Koby Israelite – Orobas: Book of Angels, Vol. 4

Koby Israelite
Orobas: Book of Angels, Vol. 4

The chance to record songs taken from the Masada songbook is like a badge of honor in certain musical cliques. Penned by John Zorn, Masada songs are often hugely complex, beautifully lyrical, and a nightmare to play for an inexperienced musician. Based on both traditional Jewish scales and the reckless abandon of Coleman-style free-jazz, the songs from the Masada songbooks are used as semi-improvisational templates and are a testament to Zorn’s prolific composition skills and to the talent of those he keeps in his close circles. Originally written for the Masada quartet, pages from the songbooks soon found places on the music stands of countless side projects and undertakings: Electric Masada, Masada String Trio, Bar Kokhba Sextet, Masada Guitars, The Unknown Masada, etc.

Toward the end of 2004, Zorn penned nearly 300 new tracks for the Masada song series, and, rather than unleashing them using one of his innumerable ensembles, Zorn decided to hand them over to select Tzadik artists to interpret in their own individual ways. The first three volumes of this Book of Angels series found the Jamie Saft Trio, Masada String Trio, and Mark Feldman all trying their hand at Zorn’s compositions. For the fourth installation, Zorn turned things over to Tel Aviv-born and UK-based Koby Israelite, hand picking eight tunes for the young multi-instrumentalist to tackle. Israelite was prepared for the task, and with Orobas: Book of Angels, Vol. 4, he has summoned the height of his abilities to answer Zorn’s call.

Having previously released two albums on Tzadik, it is impressive how much the songs on Orobas are steeped in Israelite’s signature accordion-heavy sound. It seems as though Zorn’s musical genius is just what Israelite needed to fully come out of his shell. Though Israelite’s own work is by no means sub-par, the intense and complex nature of Zorn’s compositions test his musical abilities in a way he perhaps has been afraid to test himself. Never before have Israelite’s performances on any one of the slew of instruments in his arsenal been so breathtaking and spellbinding, and never before have all of Israelite’s favorite influences and genres meshed into such a cohesive and consistently entertaining album. Israelite brings all of the usual constituents of his unique musical brew to Orobas: classical piano, jazz drumming, metal riffage, and a dash of klezmer chutzpa.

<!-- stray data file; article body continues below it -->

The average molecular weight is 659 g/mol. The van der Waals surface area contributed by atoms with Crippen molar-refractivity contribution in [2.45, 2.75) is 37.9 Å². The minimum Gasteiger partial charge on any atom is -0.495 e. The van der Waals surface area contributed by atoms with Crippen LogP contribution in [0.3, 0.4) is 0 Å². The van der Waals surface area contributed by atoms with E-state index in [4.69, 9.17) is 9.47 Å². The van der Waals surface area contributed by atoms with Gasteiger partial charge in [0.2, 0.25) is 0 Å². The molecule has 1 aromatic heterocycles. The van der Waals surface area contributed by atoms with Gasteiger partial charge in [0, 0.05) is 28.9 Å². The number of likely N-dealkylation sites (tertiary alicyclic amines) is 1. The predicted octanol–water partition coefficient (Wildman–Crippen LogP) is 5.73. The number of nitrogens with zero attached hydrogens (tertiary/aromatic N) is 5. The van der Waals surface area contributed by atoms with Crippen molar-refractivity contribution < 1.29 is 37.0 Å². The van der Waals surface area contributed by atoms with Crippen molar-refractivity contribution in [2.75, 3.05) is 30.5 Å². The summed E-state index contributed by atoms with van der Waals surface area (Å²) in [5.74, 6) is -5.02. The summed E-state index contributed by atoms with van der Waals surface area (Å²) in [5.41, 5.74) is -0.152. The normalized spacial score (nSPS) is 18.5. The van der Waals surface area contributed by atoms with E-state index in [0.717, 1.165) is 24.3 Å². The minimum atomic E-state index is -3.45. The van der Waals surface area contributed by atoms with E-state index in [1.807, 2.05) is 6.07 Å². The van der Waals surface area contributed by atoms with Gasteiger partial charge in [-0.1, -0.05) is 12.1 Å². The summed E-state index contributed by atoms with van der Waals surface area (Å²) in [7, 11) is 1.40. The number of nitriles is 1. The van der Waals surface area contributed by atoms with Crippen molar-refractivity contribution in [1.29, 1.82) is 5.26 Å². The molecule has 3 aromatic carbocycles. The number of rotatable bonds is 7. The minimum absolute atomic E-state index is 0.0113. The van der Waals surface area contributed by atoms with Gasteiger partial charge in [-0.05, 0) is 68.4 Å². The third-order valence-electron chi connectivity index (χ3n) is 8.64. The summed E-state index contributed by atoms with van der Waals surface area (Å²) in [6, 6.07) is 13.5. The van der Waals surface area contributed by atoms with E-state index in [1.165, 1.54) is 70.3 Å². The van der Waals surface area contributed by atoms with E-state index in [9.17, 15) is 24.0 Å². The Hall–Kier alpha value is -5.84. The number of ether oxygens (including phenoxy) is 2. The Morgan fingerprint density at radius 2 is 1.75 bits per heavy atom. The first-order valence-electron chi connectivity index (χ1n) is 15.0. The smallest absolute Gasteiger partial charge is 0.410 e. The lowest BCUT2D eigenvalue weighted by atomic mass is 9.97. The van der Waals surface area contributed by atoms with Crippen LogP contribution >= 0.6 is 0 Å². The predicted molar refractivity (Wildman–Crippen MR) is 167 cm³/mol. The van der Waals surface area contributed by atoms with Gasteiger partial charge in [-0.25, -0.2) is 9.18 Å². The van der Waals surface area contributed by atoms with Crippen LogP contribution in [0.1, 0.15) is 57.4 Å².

The klezmer descriptor is perhaps the most important. It is this traditional Jewish influence that calls for the dusting off of the accordion, one of the key instruments in Israelite’s sound. Though originally a pianist and next a drummer, the man is a god on the accordion. Perhaps one of the most universally awkward instruments aside from the bagpipes, it’s a little humbling to hear how beautiful Israelite’s accordion solos are. That’s right: accordion solos. Lots of them, and in true Zorn-inspired fashion: spiraling, twirling, nightmarish sequences of notes that must be nearly impossible to remember, let alone play without flaw. Tracks like “Zafiel” and “Nisroc” feature marathon runs on the accordion like one wouldn’t think was possible, revealing the instrument to be both commanding and beautiful in the hands of someone who truly understands its strengths and limitations and is willing to push it into musical realms usually thought to be outside its range.

Elsewhere, Israelite injects his love for another genre: metal. The aforementioned “Zafiel” and songs such as “Khabiel” feature crunching guitar and rapid-fire blastbeats, oscillating between delicate piano and accordion musings and huge, Devin Townsend-style guitar riffing. It’s actually amazing how well Israelite can jump between the two in the same song, the transitions rarely jarring and usually with just enough flair to incite sharp exhalations and slowly spreading grins. While all of the songs don’t break out into balls-to-the-wall rocking, each has its own particularly intense or upbeat moments, and this constant swaying from loud to soft, hamfisted to fingerpicked, creates a consistent level of excitement throughout the album’s duration. It is only at the very end, with closing track “Rachmiel,” that Israelite seems to lose steam, locking into a mellow groove that doesn’t seem to fully develop and is, dare I say, almost boring.

Orobas proves that Koby Israelite deserves whatever piece of the Zorn legacy he can grab for himself. By making Zorn’s songs sound so much like his own, Israelite has illustrated his masterful command over his own musical vision as well as his ability to use his talents when tackling some of the most difficult music written by another musician. Any fans of Zorn’s Masada series, or even his infamous Naked City line-up, would be doing themselves a disfavor by ignoring Orobas. It may say John Zorn’s name on the spine on the album, but once Israelite plugs in/straps on/sits down, you’ll be hard pressed to utter anything other than: “Koby…holy shit.”